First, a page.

A practical view of things that help
An email from 2001, quoted with permission:
I grew up as someone who -never- got jealous, and didn’t “get” jealousy. To my dismay, I’ve found through experience that certain types of problems in a relationship are breeding grounds for jealousy. Not being sexual often enough, or always having to initiate, or being turned down a lot, are what creates that for me.
Compersion (happiness at your partner’s happiness with other folks, roughly) is a lovely thing, but (in my experience it rarely happens when you aren’t feeling happy and satisfied with your own relationship with your partner, especially about sex.
Things that help:
- Focusing on the issues in the relationship, and making sure that your partner also thinks that they are issues and worth fixing, and agreeing on steps to take to work on them. Feeling like my partner -cares- that I’m not happy with our sex life is a huge mellower of jealousy.
Barring that, which is awfully hard:
- Get to know your partner’s partners. It helps me immensely when these are people I like.
- Refrain from asking for, or getting, any details of what your partner is doing with other folks. I’m not suggesting dishonesty here, but when i’m on your shoes, the last thing i need is my partner to paint me a picture of him playing with a given other person. (I use ‘him’ because i’ve only had this issue in relationships with men, for whatever reason.)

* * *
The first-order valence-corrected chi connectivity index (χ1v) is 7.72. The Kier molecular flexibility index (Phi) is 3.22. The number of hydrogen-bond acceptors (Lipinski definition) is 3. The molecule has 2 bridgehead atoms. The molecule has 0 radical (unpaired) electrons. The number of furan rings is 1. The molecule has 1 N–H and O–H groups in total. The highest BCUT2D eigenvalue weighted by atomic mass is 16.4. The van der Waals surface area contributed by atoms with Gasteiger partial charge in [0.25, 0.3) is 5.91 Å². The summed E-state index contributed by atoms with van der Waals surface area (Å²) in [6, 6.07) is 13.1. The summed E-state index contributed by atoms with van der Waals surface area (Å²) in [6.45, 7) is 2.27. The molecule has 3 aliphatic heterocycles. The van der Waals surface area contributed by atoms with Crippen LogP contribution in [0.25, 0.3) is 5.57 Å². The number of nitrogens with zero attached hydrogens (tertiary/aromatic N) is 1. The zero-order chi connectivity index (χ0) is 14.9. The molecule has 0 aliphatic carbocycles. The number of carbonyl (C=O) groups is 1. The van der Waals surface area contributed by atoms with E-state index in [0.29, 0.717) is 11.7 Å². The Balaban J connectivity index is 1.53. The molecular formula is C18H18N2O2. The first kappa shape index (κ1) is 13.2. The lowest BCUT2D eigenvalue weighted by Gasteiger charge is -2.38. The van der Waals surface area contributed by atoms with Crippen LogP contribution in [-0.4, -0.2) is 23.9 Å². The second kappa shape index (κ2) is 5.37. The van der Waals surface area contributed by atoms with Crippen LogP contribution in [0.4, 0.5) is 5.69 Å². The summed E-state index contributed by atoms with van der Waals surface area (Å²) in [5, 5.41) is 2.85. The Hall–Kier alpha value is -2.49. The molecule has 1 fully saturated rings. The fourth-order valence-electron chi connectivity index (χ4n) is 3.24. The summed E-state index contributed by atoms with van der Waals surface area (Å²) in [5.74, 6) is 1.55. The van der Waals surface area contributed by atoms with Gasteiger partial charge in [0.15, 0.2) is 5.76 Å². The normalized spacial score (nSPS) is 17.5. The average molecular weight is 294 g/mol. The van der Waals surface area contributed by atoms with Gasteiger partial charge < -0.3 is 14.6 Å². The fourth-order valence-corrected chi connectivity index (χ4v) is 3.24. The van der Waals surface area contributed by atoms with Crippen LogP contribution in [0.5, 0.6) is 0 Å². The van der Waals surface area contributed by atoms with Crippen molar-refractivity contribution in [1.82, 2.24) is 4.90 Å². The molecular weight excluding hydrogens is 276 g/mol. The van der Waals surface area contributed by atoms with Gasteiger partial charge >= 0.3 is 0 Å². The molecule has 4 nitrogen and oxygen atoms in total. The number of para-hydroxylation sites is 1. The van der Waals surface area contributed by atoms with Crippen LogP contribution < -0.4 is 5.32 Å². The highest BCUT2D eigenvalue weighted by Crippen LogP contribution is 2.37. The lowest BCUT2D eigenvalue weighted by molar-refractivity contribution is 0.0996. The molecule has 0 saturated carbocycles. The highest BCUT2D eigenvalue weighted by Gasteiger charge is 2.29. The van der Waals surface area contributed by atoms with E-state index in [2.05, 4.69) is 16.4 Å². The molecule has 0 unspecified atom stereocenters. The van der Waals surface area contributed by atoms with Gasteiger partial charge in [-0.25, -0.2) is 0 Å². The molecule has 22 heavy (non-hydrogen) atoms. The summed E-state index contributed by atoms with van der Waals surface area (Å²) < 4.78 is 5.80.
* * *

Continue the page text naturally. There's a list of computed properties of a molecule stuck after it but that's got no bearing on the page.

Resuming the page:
- Have fun. Remember (and/or pretend), for a while that these other partners are NOT the reason you are unhappy with your relationship. Do things that are much fun for you when you aren’t with your partner. Tell your partner about them. Don’t let your happiness be based on what happens day to day in your relationship.
- Decide, for yourself, how important this issue is for you. Try to keep that perspective. For me, I have this problem in my marriage, and I knew this problem was there (well) before we got married. I try to remind myself, when this comes up, that there are many many other reasons I married him, and that if this is the worst problem we have (which it generally is), we’re still doing damn well.
Good luck with it!